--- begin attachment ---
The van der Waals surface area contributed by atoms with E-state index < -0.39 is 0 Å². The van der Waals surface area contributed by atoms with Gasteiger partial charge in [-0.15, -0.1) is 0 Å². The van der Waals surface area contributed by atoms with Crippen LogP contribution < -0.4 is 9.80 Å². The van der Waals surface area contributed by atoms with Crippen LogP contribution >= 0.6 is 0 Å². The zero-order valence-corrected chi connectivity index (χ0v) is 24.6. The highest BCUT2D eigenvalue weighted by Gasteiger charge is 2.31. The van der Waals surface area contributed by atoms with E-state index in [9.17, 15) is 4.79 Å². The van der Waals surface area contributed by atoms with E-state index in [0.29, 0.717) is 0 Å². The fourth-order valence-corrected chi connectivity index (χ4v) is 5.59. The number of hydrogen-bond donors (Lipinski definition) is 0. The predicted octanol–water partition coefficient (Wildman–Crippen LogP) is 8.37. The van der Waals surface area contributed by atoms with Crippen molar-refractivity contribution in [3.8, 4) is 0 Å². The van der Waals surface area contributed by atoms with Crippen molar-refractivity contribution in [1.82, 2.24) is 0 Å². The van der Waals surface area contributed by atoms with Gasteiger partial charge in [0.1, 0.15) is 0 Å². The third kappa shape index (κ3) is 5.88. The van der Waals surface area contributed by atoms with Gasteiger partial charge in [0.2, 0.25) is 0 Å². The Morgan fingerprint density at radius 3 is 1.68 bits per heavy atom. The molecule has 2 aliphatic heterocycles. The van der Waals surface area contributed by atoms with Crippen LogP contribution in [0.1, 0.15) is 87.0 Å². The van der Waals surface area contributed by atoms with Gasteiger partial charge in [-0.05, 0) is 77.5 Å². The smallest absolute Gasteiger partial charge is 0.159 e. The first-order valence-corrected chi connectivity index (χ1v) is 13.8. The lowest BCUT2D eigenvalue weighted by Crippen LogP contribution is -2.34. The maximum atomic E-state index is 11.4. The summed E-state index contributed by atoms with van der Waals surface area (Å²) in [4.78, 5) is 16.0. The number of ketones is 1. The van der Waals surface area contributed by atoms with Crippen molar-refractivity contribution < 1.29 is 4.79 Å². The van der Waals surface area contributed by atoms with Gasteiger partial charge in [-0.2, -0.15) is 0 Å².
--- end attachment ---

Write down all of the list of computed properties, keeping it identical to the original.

The van der Waals surface area contributed by atoms with E-state index < -0.39 is 0 Å². The van der Waals surface area contributed by atoms with Gasteiger partial charge in [-0.15, -0.1) is 0 Å². The van der Waals surface area contributed by atoms with Crippen LogP contribution < -0.4 is 9.80 Å². The van der Waals surface area contributed by atoms with Crippen LogP contribution >= 0.6 is 0 Å². The zero-order valence-corrected chi connectivity index (χ0v) is 24.6. The highest BCUT2D eigenvalue weighted by Gasteiger charge is 2.31. The van der Waals surface area contributed by atoms with E-state index in [9.17, 15) is 4.79 Å². The van der Waals surface area contributed by atoms with E-state index in [0.29, 0.717) is 0 Å². The fourth-order valence-corrected chi connectivity index (χ4v) is 5.59. The number of hydrogen-bond donors (Lipinski definition) is 0. The predicted octanol–water partition coefficient (Wildman–Crippen LogP) is 8.37. The van der Waals surface area contributed by atoms with Crippen molar-refractivity contribution in [3.8, 4) is 0 Å². The van der Waals surface area contributed by atoms with Crippen molar-refractivity contribution in [1.82, 2.24) is 0 Å². The van der Waals surface area contributed by atoms with Gasteiger partial charge in [0.1, 0.15) is 0 Å². The third kappa shape index (κ3) is 5.88. The van der Waals surface area contributed by atoms with Gasteiger partial charge in [0.2, 0.25) is 0 Å². The Morgan fingerprint density at radius 3 is 1.68 bits per heavy atom. The molecule has 2 aliphatic heterocycles. The van der Waals surface area contributed by atoms with Crippen LogP contribution in [0.1, 0.15) is 87.0 Å². The van der Waals surface area contributed by atoms with Gasteiger partial charge in [-0.05, 0) is 77.5 Å². The smallest absolute Gasteiger partial charge is 0.159 e. The first-order valence-corrected chi connectivity index (χ1v) is 13.8. The lowest BCUT2D eigenvalue weighted by Crippen LogP contribution is -2.34. The maximum atomic E-state index is 11.4. The summed E-state index contributed by atoms with van der Waals surface area (Å²) in [4.78, 5) is 16.0. The number of ketones is 1. The van der Waals surface area contributed by atoms with Crippen molar-refractivity contribution < 1.29 is 4.79 Å². The van der Waals surface area contributed by atoms with Gasteiger partial charge in [-0.2, -0.15) is 0 Å².